In this article, we look at the fact that we’re creating a world for children and why it can only make us egotistical and unhappy over the long term.
If you read the book Mind the Gap by Graeme Codrington & Sue Grant-Marshall ( https://www.amazon.com/Mind-Gap-Generation-Choose-Future/dp/0143528416 ), one of the fascinating patterns that you’ll notice is that generations tend to alternate our focus on children in layers, with one generation being overly focused on children and the next disregarding children in favour of the needs and rights of adults.
We’re currently slap-bang in the middle of a generation that places over-emphasis on kids. Why? Because we felt neglected by our parents.
The fact that this sense of abandonment and neglect is the driver comes as no surprise, but it’s creating a world of selfish and egotistical people - and that contributes towards making all of us in society unhappy over time.
Children should be… heard… not heard?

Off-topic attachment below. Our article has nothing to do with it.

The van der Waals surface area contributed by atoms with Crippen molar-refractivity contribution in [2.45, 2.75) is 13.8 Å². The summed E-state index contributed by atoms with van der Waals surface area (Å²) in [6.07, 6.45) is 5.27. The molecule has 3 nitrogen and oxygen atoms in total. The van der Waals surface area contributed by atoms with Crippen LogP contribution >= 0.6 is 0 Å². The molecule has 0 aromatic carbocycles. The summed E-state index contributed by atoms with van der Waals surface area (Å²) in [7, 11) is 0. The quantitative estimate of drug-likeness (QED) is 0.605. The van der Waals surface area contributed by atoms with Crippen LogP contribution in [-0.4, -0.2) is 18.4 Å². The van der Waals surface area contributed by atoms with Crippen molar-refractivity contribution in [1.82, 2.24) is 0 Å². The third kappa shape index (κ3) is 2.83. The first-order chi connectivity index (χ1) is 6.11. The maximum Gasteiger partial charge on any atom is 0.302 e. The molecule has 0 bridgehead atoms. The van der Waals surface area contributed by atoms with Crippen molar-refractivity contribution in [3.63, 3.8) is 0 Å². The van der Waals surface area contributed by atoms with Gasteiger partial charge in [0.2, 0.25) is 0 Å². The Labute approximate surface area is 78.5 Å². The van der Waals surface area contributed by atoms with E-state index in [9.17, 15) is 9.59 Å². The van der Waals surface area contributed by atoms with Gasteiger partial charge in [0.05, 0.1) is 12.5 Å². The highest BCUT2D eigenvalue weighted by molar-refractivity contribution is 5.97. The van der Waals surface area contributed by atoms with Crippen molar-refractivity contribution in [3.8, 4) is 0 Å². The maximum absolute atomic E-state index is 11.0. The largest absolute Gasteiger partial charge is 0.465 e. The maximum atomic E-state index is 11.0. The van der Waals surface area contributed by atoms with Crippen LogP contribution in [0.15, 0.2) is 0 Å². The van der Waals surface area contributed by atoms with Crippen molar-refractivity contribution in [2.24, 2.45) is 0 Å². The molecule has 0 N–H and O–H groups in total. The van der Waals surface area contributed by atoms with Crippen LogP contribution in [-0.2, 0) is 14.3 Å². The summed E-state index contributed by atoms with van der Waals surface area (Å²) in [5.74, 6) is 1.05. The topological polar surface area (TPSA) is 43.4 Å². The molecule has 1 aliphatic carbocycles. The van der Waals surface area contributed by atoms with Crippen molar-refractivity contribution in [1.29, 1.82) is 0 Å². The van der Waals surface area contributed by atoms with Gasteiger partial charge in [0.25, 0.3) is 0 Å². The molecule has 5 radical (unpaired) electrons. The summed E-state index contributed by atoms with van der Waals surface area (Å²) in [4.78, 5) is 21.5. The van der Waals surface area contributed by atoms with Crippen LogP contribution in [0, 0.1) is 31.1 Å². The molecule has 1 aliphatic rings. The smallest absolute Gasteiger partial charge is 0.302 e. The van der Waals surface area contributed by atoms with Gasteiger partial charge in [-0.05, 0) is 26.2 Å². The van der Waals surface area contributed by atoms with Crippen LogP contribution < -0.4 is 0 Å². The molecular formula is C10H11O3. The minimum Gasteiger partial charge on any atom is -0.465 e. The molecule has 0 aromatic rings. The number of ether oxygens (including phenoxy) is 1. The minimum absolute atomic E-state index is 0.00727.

For many in my generation, especially growing up in apartheid South Africa, the rule was simply children should be seen and not heard. But not seen too often either.
For the most part, our parents left us alone, to our own devices, and gave out hidings when they were needed.
Nowadays however, it’s a very different thing, with parents interfering in every aspect of their child’s life.
I’ve seen situations where almost all the class parents wrote letters demanding more time for an allocated homework activity, because they felt the time allocated wasn’t ‘fair’, and I’ve even seen the introduction of exams delayed by a year because a group of parents felt it was too much pressure on their kids.